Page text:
Dissertation Abstract, William D. Rowley
We learn from others. This fact seems at tension with influential internalist accounts of epistemic justification. Internalism entails that what each of us are justified in believing depends on nothing but our own mental states. But our learning from others depends, in part, on what others are justified in believing. Internalism needs a social epistemology. In my thesis, I offer one.
I do so by proposing and defending an evidentialist account of two of the most important ways we acquire evidence from others: testimony and the discovery of disagreement. My account argues that in each case their evidential significance is explained by the principle that evidence of evidence is evidence. In other words, when we discover that our interlocutor has some evidence for a proposition, p, this is evidence for us that p is true. This account is reductionist in that testimonial evidence is ultimately explained in terms of empirical evidence. Furthermore, I show that this evidentialist internalist social epistemology is compatible with the extent of our testimonial knowledge.
In the first chapter, I develop the “Higher-Level Account of Testimonial Evidence” (“HLA” for short). I begin with recent work on meta-evidence in the peer disagreement literature. If testimony that p is evidence that the testifier has evidence for p, then by the “evidence of evidence principle,” this testimony is evidence for p. The explanation for this is the truth of HLA, that all testimonial evidence shares a reliance on evidence about the evidence testifiers have. As it happens, in clear cases in which individuals have testimonial evidence, we have exactly the kind of meta-evidence HLA needs to account for it, and therefore, the evidence of evidence principle is the basis for a evidentialist social epistemology.
Chapter Two replies to three challenges to the evidence of evidence principle. These challenges are that the principle fails to respect defeaters, that it allows implausible “evidence-sharing,” and that it licenses illegitimate self-support called “bootstrapping.” These objections rely on misunderstandings of the nature of the evidence of evidence principle. Putative counterexamples are consistent with a properly clarified version of the principle.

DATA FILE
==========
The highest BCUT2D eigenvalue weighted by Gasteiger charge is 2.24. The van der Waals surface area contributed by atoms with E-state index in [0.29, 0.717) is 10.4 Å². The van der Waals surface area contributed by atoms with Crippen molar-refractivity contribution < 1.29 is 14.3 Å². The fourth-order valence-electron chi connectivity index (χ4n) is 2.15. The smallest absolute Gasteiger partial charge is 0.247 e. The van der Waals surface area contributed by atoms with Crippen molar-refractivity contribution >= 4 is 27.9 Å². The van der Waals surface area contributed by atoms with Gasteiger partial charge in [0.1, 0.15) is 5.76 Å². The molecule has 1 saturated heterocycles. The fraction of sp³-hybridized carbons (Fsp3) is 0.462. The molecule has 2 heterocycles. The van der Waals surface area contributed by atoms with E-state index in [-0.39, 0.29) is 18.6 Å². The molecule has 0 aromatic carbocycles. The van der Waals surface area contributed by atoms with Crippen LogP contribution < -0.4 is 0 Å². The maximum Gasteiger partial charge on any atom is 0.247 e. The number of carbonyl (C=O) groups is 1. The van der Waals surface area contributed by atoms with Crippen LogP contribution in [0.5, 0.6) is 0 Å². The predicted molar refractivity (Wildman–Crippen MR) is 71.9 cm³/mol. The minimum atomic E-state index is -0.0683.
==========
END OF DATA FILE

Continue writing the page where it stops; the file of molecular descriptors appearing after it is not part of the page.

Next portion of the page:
HLA is reductionist view about testimony in that testimonial evidence is ultimately grounded in experience. Critics of reductionism argue that it cannot account for the actual extension of our testimonial knowledge, justification, and evidence. I develop two such objections in Chapter Three. The first alleges that our dependence on testimony in forming beliefs is so complete that, to avoid skepticism, we must appeal to some testimony as evidence as an immediate form of evidence (not grounded in experiential evidence). The second objection is often called “the infant/child objection.” It alleges that reductionism cannot account for infants and young children having testimonial because of their cognitive limitations. In my final two chapters, I reply to these objections.
In Chapter Four I argue that testimonial evidence need not be immediate evidence to avoid skepticism. I argue that HLA is compatible with common sense about the extent of our testimonial evidence and justification. The empirical evidence HLA requires can be found by looking at the evidence we use in interpreting what others tell us and though an inference to the best explanation that is available to us.
Chapter Five replies to the infant/child objection. I argue that HLA can account for the testimonial evidence young children possess. Taken in conjunction with current work in experimental psychology and linguistics, HLA is consistent with a moderate non-skeptical assumption about testimonial evidence in early childhood. Furthermore, I argue that even in cases where HLA will turn out to deny that a young child has testimonial evidence, HLA is not threatened. In such cases, accepting testimony is still practically rational and contributes to a child’s basis for epistemically justified future testimonial beliefs.
The sixth chapter raises an objection to HLA called “the idle evidence objection.” According to this objection, psychological research shows that the kind of evidence HLA requires typically makes no difference in whether or not we believe testimony. This objection does not stand up to scrutiny. I consider three accounts of the psychology of testimonial belief that appear to have this consequence. In each case, I argue that the evidence is not idle after all.